Was the Apostle Paul’s salvation a conversion and new birth, or was it a call to preach the Gospel to all people? We don’t know the answer to this statement because Paul himself never quite gives us a clear distinction in his letters and never directly called himself a Christian, even after the church began to do so. When one looks at the scene in Acts where Jesus speaks to Ananias to go and restore Saul’s sight (Acts 9:10-19), we hear Jesus telling Ananias that Saul is to be the one who proclaims the risen Christ to the Gentiles. In my opinion, this is a call to ministry. Paul still retained his Jewishness and still followed the ways of Judaism throughout his mission, never once saying that he was anything other than a Jew through and through, the same a Jesus never acting like He was anything but a Jew. When Paul was called by Jesus, Christianity was not even a name the church called itself until much later in Antioch. Jesus has told us not to be of the world, but He never told us that we had to lose the heritage that makes us us. God never told the Jews to stop being Jewish, so I believe that Paul remained Paul in all his ways except spiritually. Like all of us, I believe his conversion came later as he learned more and more from the Holy Spirit as he spent time in prayer and growth from watching the Holy Spirit work in his life day after day. As the Scriptures say, we are being made new every day until we come to meet the Lord at the time of our deaths.
Interpreting Paul’s letters should always be done by remembering that Paul was speaking to Jewish and Gentile peoples. We must always interpret any Scripture based on the culture they were written in. whether or not Paul was converted or called, his letters still speak to us today even though we are far removed from the culture of two thousand years ago. We should always interpret his letters through the eyes of the Holy Spirit, who removes the years in between then and now and helps us to understand what Jesus intended these letters to say to all who heard them. Whether Paul was converted or called is not the issue. The issue is, is Paul speaking the truth from God, or is he speaking the truth of Paul? I’d say that God speaks through the words of Paul, and that, whether converted or called, the heart of the man belongs to Jesus and the words of that heart are divine.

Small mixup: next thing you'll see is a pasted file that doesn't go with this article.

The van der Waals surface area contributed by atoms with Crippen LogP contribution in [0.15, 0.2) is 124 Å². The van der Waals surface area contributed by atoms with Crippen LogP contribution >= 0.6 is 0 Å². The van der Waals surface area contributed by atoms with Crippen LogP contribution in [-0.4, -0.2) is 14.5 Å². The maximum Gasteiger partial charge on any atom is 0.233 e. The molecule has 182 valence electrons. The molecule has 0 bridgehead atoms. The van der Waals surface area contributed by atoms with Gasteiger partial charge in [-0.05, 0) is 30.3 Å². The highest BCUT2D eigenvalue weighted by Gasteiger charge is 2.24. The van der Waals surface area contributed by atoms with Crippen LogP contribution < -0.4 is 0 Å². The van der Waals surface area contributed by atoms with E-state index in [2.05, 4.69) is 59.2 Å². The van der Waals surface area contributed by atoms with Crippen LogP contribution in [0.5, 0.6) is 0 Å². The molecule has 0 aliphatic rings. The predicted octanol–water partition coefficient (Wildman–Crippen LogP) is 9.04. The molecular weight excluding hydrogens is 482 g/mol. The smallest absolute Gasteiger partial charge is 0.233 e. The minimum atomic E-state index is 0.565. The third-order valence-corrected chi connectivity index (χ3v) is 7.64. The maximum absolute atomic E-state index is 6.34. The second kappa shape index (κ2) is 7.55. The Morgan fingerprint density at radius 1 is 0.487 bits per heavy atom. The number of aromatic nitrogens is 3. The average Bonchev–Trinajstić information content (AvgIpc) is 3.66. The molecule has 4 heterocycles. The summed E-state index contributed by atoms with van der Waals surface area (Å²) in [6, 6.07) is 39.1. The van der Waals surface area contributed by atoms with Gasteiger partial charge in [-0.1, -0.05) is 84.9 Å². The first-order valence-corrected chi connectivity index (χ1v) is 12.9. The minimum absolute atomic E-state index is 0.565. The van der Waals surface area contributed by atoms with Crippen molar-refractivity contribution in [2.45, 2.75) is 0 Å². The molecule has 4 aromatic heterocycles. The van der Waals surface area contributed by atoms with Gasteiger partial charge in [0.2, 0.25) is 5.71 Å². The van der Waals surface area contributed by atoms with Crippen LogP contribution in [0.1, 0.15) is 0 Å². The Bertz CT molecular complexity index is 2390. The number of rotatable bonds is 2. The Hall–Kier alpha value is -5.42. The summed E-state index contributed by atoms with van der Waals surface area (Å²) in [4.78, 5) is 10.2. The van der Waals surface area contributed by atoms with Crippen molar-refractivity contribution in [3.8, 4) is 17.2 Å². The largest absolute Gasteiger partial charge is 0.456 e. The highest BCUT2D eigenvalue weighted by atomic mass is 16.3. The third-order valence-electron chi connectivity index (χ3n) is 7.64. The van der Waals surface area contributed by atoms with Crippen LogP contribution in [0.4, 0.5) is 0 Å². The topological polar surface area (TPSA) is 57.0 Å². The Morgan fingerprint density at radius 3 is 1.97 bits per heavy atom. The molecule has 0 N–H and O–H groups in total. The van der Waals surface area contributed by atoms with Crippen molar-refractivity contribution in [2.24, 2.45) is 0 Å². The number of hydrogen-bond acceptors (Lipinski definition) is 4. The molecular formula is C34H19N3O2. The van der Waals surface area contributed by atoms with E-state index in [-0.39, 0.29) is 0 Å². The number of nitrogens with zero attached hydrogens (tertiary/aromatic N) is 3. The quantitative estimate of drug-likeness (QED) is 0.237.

Comment: “While conversion and that of being called is similar, there are distinct differences such as; a conversion usually results in a reevaluation of virtually everything in your life but mostly results in conforming to a new set of beliefs, or even an overall worldview. Whereas, being called into something is more like being set apart for it.”
Author Response: To me, a call is an immediate thing – I call you on the phone and ask you to do something for me and you do it right away. A conversion is more like a car being converted from a junker to a hot rod – it will take a lot of time, love, and effort to get the car to where I can drive it legally and safely. I would not expect a brand new Christian to go out and proclaim the Gospel if they haven’t even read the Bible yet once. But a Christian who has studied the Gospel and has mastered all that the Holy Spirit has told him I expect to proclaim the Gospel clearly and correctly. A calling to be a Pastor to me means that Jesus wants me to be a Pastor in the future because I would then have to go to Bible school to learn all that a Pastor does and how to successfully run a church. It is in this schooling that I cam converted from a man with a calling into a man who can know pursue that calling in all it ways. I believe that it is very rare that Jesus calls anyone the way he called Paul. Even Paul had a few years of “training” to do before he could go up to the Jerusalem Council to get permission to being his call.
Comment: “I believe that Saul became Paul called by God to be an apostle but he had to be converted in order to fulfill the calling on his life.”
Author Response: Something came to mind when I read the above statement. When we all talk about what came first – the conversion or the call – we are all placing them in different orders. But what suddenly came to mind is the fact that don’t we have to be converted first before we can be called to do ministry for God? It is said that sinners can’t hear God unless He calls them to salvation, but those who are saved can hear the voice of God everywhere they go. Don’t we need to belong to God before He can use us for His glory? Is it possible that it is rare that a call and the conversion can both happen at the same time, as it seemed to be in Saul/Paul’s case? God needed Paul to stop killing Christians, so couldn’t He have converted and called Paul at the same moment in time so the killing would quickly stop? These are just some thoughts I have been thinking about in the last couple of days.